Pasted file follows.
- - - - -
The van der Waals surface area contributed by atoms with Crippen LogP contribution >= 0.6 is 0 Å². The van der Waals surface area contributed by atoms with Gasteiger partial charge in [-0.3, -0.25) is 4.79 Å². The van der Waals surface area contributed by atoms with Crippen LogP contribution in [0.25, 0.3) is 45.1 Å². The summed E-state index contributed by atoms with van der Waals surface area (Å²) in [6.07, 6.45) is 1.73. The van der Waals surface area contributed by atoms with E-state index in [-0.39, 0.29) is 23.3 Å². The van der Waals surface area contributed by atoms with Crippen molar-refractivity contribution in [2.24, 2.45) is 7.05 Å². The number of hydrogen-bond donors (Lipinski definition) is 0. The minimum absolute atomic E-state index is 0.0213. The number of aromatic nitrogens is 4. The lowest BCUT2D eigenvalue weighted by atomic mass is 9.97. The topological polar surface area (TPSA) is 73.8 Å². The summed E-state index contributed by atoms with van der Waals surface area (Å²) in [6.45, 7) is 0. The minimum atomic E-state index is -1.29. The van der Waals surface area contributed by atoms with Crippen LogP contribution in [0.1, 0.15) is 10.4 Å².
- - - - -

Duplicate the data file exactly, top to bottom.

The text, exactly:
The van der Waals surface area contributed by atoms with Crippen LogP contribution >= 0.6 is 0 Å². The van der Waals surface area contributed by atoms with Gasteiger partial charge in [-0.3, -0.25) is 4.79 Å². The van der Waals surface area contributed by atoms with Crippen LogP contribution in [0.25, 0.3) is 45.1 Å². The summed E-state index contributed by atoms with van der Waals surface area (Å²) in [6.07, 6.45) is 1.73. The van der Waals surface area contributed by atoms with E-state index in [-0.39, 0.29) is 23.3 Å². The van der Waals surface area contributed by atoms with Crippen molar-refractivity contribution in [2.24, 2.45) is 7.05 Å². The number of hydrogen-bond donors (Lipinski definition) is 0. The minimum absolute atomic E-state index is 0.0213. The number of aromatic nitrogens is 4. The lowest BCUT2D eigenvalue weighted by atomic mass is 9.97. The topological polar surface area (TPSA) is 73.8 Å². The summed E-state index contributed by atoms with van der Waals surface area (Å²) in [6.45, 7) is 0. The minimum atomic E-state index is -1.29. The van der Waals surface area contributed by atoms with Crippen LogP contribution in [0.1, 0.15) is 10.4 Å².